author = "Tom Maguire",
year = "2004",
language = "English",
booktitle = "Unknown Host Publication",

}

Maguire, T 2004, Alternative Ulster: Upstaging the State in Contemporary Northern Irish Drama. in Unknown Host Publication. Political Futures: Alternative Theatre in Britain Today, 1/01/04.

Alternative Ulster: Upstaging the State in Contemporary Northern Irish Drama. / Maguire, Tom.

Unknown Host Publication. 2004.

Research output: Chapter in Book/Report/Conference proceedingConference contribution

TY - GEN

T1 - Alternative Ulster: Upstaging the State in Contemporary Northern Irish Drama

AU - Maguire, Tom

PY - 2004

Y1 - 2004

N2 - This paper undertakes a comparative analysis of a range of contemporary Northern Irish dramas dealing with the Troubles. Each of the plays has set out to present an ‘alternative’ to a specific set of discourses in the representation of the conflict in Northern Ireland: a rebuttal of Republican claims for support south of the border; an exposition of the role of the police in brutalising nationalists; an alternative vision for the future of Protestantism. Each, nonetheless, is constrained in its intent by the limitations of the representations provided, in its failure to embrace more fully the totality of the situation. The omission of the role of the British from representations of the violence has contributed to discourses which have camouflaged the actual role of the British state in the conflict. It is an omission characteristic of virtually all plays about the Troubles. Such limitations led each of the plays to a complicity with a wider discourse in which the conflict is seen as internal to Northern Ireland where the Troubles are represented as an impenetrable dance macabre where history, politics and religion have provided the accompaniment for two opposing but hopelessly interlocked tribes. The ‘alternative Ulster’ which emerges is an alternative to the enlightened, the civilised, rational, the taken for granted of the rest of Britain. Northern Ireland is a place where normality has been suspended and where ordinary human beings enter at their peril: a heart of darkness just across the Irish Sea.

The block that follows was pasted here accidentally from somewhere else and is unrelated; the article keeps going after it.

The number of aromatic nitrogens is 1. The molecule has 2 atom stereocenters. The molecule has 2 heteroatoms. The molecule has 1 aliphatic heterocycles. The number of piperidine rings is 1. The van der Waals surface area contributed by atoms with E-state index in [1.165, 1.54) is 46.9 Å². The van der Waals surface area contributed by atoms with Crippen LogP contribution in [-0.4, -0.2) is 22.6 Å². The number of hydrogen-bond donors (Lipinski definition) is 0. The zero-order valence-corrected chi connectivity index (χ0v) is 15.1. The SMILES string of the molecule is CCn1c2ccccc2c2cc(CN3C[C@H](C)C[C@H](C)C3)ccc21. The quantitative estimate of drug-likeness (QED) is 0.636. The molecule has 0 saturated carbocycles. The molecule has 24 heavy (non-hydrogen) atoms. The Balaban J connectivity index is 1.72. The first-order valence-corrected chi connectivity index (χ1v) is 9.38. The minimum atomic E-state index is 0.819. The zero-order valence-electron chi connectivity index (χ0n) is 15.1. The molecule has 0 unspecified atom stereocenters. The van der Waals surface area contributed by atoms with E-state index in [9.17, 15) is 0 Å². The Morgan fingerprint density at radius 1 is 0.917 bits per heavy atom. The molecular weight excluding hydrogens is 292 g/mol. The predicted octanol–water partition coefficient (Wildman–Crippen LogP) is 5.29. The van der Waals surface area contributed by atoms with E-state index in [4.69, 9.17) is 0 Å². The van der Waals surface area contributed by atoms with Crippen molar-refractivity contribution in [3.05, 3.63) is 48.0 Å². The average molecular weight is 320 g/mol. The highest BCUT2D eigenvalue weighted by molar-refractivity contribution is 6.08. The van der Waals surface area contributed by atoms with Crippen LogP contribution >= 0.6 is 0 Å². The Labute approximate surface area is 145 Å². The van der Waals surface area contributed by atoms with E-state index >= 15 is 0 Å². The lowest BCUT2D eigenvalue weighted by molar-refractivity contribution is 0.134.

AB - This paper undertakes a comparative analysis of a range of contemporary Northern Irish dramas dealing with the Troubles. Each of the plays has set out to present an ‘alternative’ to a specific set of discourses in the representation of the conflict in Northern Ireland: a rebuttal of Republican claims for support south of the border; an exposition of the role of the police in brutalising nationalists; an alternative vision for the future of Protestantism. Each, nonetheless, is constrained in its intent by the limitations of the representations provided, in its failure to embrace more fully the totality of the situation. The omission of the role of the British from representations of the violence has contributed to discourses which have camouflaged the actual role of the British state in the conflict. It is an omission characteristic of virtually all plays about the Troubles. Such limitations led each of the plays to a complicity with a wider discourse in which the conflict is seen as internal to Northern Ireland where the Troubles are represented as an impenetrable dance macabre where history, politics and religion have provided the accompaniment for two opposing but hopelessly interlocked tribes. The ‘alternative Ulster’ which emerges is an alternative to the enlightened, the civilised, rational, the taken for granted of the rest of Britain. Northern Ireland is a place where normality has been suspended and where ordinary human beings enter at their peril: a heart of darkness just across the Irish Sea.

M3 - Conference contribution

BT - Unknown Host Publication

ER -